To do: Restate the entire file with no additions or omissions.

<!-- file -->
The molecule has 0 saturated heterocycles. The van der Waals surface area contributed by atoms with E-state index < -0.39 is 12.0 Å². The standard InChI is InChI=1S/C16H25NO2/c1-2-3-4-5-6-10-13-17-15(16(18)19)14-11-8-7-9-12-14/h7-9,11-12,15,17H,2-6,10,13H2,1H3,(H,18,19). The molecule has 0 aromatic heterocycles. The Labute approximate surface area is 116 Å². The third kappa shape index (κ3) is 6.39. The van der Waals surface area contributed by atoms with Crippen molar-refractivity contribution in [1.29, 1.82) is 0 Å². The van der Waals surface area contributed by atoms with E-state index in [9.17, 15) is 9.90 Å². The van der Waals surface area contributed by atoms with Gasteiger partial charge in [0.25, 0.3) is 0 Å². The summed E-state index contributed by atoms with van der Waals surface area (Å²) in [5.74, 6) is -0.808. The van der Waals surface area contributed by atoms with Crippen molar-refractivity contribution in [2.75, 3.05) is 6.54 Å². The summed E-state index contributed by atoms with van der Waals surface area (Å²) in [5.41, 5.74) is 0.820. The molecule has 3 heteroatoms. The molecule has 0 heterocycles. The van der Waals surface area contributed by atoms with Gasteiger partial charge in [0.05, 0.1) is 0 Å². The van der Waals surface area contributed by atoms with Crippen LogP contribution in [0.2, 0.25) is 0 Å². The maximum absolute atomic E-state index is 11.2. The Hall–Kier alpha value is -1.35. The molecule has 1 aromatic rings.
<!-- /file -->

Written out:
The molecule has 0 saturated heterocycles. The van der Waals surface area contributed by atoms with E-state index < -0.39 is 12.0 Å². The standard InChI is InChI=1S/C16H25NO2/c1-2-3-4-5-6-10-13-17-15(16(18)19)14-11-8-7-9-12-14/h7-9,11-12,15,17H,2-6,10,13H2,1H3,(H,18,19). The molecule has 0 aromatic heterocycles. The Labute approximate surface area is 116 Å². The third kappa shape index (κ3) is 6.39. The van der Waals surface area contributed by atoms with Crippen molar-refractivity contribution in [1.29, 1.82) is 0 Å². The van der Waals surface area contributed by atoms with E-state index in [9.17, 15) is 9.90 Å². The van der Waals surface area contributed by atoms with Gasteiger partial charge in [0.25, 0.3) is 0 Å². The summed E-state index contributed by atoms with van der Waals surface area (Å²) in [5.74, 6) is -0.808. The van der Waals surface area contributed by atoms with Crippen molar-refractivity contribution in [2.75, 3.05) is 6.54 Å². The summed E-state index contributed by atoms with van der Waals surface area (Å²) in [5.41, 5.74) is 0.820. The molecule has 3 heteroatoms. The molecule has 0 heterocycles. The van der Waals surface area contributed by atoms with Gasteiger partial charge in [0.05, 0.1) is 0 Å². The van der Waals surface area contributed by atoms with Crippen LogP contribution in [0.2, 0.25) is 0 Å². The maximum absolute atomic E-state index is 11.2. The Hall–Kier alpha value is -1.35. The molecule has 1 aromatic rings.